A Game of Winning the Crown: Shakespeare's Henries
In his histories from Richard II through Henry V to Richard III, Shakespeare depicts the English monarchy as a game between family and friends of vying for a gold ring -- the crown. Shakespeare gives his reader a central metaphor through which to see this equation in King Henry IV part one. The prank Prince Hal, later King Henry V, and his friend, Poins, play on their friends, particularly Falstaff, parallels the plot's focal passing of the crown.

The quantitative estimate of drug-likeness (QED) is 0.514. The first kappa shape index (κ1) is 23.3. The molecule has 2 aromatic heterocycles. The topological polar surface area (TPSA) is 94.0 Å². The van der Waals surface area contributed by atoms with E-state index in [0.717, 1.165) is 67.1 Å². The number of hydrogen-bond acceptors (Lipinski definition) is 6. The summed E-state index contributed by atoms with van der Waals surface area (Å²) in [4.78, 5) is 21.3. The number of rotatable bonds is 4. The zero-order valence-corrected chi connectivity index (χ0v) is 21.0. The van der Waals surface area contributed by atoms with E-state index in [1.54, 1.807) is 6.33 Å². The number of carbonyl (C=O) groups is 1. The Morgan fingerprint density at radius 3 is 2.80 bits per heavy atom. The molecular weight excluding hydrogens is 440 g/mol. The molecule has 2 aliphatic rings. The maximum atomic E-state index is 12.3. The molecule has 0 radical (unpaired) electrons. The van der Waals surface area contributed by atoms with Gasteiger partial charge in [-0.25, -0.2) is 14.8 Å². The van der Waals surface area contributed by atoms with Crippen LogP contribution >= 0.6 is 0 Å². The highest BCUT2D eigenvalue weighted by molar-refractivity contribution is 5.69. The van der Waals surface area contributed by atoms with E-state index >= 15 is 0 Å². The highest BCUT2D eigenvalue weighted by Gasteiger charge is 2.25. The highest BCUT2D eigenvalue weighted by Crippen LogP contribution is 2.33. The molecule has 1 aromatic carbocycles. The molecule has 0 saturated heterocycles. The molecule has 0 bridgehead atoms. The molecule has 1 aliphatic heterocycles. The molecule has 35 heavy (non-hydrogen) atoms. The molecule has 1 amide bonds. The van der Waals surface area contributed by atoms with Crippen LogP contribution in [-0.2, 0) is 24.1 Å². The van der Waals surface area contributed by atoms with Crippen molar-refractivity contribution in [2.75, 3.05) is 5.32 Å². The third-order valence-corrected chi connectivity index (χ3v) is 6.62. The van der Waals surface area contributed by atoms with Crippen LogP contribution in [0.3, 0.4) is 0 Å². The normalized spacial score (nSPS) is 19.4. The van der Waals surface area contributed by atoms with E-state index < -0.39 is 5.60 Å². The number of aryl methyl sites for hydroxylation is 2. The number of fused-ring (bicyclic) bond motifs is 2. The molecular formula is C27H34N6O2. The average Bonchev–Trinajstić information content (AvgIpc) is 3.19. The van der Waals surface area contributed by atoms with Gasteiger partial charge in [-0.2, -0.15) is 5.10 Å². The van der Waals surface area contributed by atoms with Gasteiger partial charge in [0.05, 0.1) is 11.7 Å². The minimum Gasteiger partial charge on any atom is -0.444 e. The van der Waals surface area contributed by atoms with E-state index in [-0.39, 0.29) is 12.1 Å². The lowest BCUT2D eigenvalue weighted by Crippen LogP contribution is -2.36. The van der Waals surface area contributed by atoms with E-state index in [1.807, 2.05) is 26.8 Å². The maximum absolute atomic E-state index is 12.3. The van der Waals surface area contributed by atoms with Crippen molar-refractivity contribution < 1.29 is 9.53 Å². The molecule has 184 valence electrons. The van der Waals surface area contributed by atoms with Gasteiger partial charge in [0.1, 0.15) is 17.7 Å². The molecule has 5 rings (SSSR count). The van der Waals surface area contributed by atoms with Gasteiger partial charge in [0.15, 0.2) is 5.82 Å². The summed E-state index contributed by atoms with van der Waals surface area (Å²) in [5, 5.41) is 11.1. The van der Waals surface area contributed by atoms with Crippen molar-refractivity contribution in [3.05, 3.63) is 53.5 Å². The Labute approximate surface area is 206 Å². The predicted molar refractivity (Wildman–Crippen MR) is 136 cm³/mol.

In the first act, Poins outlines his plan to play a prank on Falstaff and their other friends to Prince Hal, "They [Falstaff and others] will adventure upon the exploit [of stealing money from travelers] themselves, which they shall have no sooner achieved but we'll set upon them" (I.ii.169-71). This exactly represents the larger action that takes place in this same piece. King Henry IV, previously Bolingbroke, usurped the crown from King Richard II in Shakespeare's play of that title, and now, in this King Henry Hotspur is trying to take from "Bolingbroke," the name he contemptuously insists on using for the king, the crown which the king 'rightfully' stole already. Hal's prank can, in fact, be seen as the summarizing play within the play so...
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